Whether you use your garage as a place to park your vehicles, or as more of a workshop, now’s the time to get it ready for the winter season. But either way, it can be a daunting task, and you may not know where to start.
In an article for The Drive, Andréana Lefton walks us through some of the steps to take now to ensure your garage is able to serve its purpose all winter long. Here’s what to know.
Declutter by donating
Before the weather turns, Lefton recommends doing your spring cleaning in the fall. The first step is taking a lap around the garage and looking for things that you no longer need and can donate. Move those out to give yourself more room, and then bring them to a local donation site.
Get rid of old chemicals and other hazards
Next, get rid of any old chemicals, as Lefton says that fluctuating temperatures and cold weather in general can cause liquids to expand and contract—in some cases, resulting in their containers warping or shattering, and possibly, a chemical spill.
Gather up old paint and any other potentially toxic substances, along with dead car batteries and anything else you shouldn’t put in your regular garbage collection, and bring them to a hazardous waste disposal site, Lefton advises.
Make sure any chemicals you’re keeping are stored safely
Of course, you won’t want to get rid of all your chemicals and other liquids, so take the time to place those that you want to keep in cabinets or temperature-controlled spaces so they won’t freeze, Lefton says. “Wrap extra car batteries in insulation to prevent freezing and cracking,” she adds. “Protect metal tools and parts from moisture by safely storing in a toolbox or well-sealed drawer.”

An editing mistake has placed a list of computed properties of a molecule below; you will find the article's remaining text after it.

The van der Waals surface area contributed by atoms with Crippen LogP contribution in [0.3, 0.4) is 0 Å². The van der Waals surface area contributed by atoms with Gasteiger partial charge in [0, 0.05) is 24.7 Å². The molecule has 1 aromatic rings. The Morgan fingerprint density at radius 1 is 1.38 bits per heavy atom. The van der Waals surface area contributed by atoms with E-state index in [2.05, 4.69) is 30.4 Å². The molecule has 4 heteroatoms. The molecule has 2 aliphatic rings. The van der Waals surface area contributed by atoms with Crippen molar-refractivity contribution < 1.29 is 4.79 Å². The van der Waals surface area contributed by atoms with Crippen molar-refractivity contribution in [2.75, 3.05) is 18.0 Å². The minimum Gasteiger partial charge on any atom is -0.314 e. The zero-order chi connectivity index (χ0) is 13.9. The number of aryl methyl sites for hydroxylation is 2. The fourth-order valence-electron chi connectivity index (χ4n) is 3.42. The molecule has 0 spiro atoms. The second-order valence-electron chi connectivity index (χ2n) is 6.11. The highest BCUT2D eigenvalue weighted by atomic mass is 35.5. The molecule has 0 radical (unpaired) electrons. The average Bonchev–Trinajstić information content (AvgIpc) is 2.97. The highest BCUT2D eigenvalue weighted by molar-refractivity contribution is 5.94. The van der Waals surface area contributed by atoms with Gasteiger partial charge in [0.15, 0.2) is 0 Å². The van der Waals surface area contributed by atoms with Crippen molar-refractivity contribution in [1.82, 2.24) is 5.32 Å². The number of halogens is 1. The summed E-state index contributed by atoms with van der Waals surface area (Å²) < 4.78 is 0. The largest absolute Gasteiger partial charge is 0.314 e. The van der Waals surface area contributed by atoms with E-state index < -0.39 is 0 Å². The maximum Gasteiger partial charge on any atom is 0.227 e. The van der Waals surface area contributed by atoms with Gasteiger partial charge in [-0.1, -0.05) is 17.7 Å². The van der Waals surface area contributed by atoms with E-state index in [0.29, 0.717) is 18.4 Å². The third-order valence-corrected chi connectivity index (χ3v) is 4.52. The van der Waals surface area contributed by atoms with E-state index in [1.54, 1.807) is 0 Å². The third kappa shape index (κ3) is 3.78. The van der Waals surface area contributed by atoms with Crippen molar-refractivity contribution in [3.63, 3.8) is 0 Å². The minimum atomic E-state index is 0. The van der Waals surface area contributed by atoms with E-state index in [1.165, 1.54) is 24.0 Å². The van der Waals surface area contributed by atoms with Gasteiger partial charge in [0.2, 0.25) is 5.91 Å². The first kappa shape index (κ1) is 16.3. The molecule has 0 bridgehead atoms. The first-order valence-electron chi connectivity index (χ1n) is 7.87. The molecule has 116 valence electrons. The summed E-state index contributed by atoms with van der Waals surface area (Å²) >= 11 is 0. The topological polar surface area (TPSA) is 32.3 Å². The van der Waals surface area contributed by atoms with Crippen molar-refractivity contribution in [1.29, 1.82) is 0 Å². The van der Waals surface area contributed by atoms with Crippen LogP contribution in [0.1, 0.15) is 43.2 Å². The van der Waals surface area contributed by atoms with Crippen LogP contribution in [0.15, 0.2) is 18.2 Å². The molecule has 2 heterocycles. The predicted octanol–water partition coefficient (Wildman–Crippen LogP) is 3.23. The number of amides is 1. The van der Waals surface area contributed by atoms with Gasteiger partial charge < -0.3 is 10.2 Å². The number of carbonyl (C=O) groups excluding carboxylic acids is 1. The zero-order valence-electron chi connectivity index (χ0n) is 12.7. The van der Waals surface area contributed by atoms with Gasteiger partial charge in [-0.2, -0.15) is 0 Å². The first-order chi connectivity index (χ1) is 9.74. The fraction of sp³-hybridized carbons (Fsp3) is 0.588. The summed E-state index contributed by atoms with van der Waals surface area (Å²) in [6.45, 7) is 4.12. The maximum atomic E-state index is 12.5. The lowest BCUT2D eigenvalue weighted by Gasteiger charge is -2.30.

Organize everything else
Now that you’ve cleared out some of the clutter and safely stored your chemicals and liquids, go through the garage and organize what’s left, utilizing any existing shelving, hooks, or wall racks.
If you don’t already have these installed in your garage, Lefton recommends doing it now, but that may be more of a project than you can handle at the moment. Either way, try to get as much up off the floor as possible, and then sweep it, checking for cracks and signs of leaks and pests as you go.
Make sure your winter tools and supplies are handy
Once everything is (relatively) tidy, find the items you use each winter—stuff like shovels, the snowblower, fuel for the snowblower, tools you may need to fix it (or your vehicle), etc.—and make sure they’re easily accessible. Then, check to see if you have any sand, salt, and/or deicer leftover from last year, and if not, stock up on the one(s) you use, Lefton advises.
Weatherize the garage
If you have more time and want to winterize your garage, now’s the time to do it. Here are the tasks Lefton recommends:
- Replace old weatherstripping (especially if it has shrunk or become brittle over time)
- Re-caulk doors and windows
- Check garage door cables and rollers for wear and tear, then use a lubricating spray on all moving components
- Cover exposed pipes with foil or fiberglass insulation
- Seal smaller openings like electrical outlets (and use fire-blocking caulk for those)
If you don’t have the time to weatherproof your garage right now, even just having a clean and organized space will help to get through the winter. You can always tackle the other projects next year.